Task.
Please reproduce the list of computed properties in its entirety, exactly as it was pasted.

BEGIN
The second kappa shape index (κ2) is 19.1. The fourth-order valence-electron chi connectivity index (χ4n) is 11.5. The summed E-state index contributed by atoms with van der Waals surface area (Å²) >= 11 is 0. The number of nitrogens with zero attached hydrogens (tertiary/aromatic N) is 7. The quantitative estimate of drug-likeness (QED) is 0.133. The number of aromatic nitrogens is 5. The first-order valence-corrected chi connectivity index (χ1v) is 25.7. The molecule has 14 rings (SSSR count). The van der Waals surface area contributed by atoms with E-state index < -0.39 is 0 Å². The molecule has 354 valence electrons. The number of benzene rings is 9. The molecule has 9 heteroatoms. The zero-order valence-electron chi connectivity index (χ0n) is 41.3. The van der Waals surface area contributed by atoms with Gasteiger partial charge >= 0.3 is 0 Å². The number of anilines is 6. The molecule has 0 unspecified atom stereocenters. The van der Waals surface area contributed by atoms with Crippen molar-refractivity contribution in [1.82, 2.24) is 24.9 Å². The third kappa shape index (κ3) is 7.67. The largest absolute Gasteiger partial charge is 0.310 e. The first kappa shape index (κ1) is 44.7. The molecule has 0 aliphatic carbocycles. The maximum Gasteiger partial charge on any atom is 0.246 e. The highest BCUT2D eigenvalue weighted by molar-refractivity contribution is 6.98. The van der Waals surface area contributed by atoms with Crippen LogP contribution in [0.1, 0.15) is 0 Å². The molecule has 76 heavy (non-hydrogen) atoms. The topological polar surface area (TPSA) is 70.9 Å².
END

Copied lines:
The second kappa shape index (κ2) is 19.1. The fourth-order valence-electron chi connectivity index (χ4n) is 11.5. The summed E-state index contributed by atoms with van der Waals surface area (Å²) >= 11 is 0. The number of nitrogens with zero attached hydrogens (tertiary/aromatic N) is 7. The quantitative estimate of drug-likeness (QED) is 0.133. The number of aromatic nitrogens is 5. The first-order valence-corrected chi connectivity index (χ1v) is 25.7. The molecule has 14 rings (SSSR count). The van der Waals surface area contributed by atoms with E-state index < -0.39 is 0 Å². The molecule has 354 valence electrons. The number of benzene rings is 9. The molecule has 9 heteroatoms. The zero-order valence-electron chi connectivity index (χ0n) is 41.3. The van der Waals surface area contributed by atoms with Gasteiger partial charge >= 0.3 is 0 Å². The number of anilines is 6. The molecule has 0 unspecified atom stereocenters. The van der Waals surface area contributed by atoms with Crippen molar-refractivity contribution in [1.82, 2.24) is 24.9 Å². The third kappa shape index (κ3) is 7.67. The largest absolute Gasteiger partial charge is 0.310 e. The first kappa shape index (κ1) is 44.7. The molecule has 0 aliphatic carbocycles. The maximum Gasteiger partial charge on any atom is 0.246 e. The highest BCUT2D eigenvalue weighted by molar-refractivity contribution is 6.98. The van der Waals surface area contributed by atoms with Crippen LogP contribution in [0.1, 0.15) is 0 Å². The molecule has 76 heavy (non-hydrogen) atoms. The topological polar surface area (TPSA) is 70.9 Å².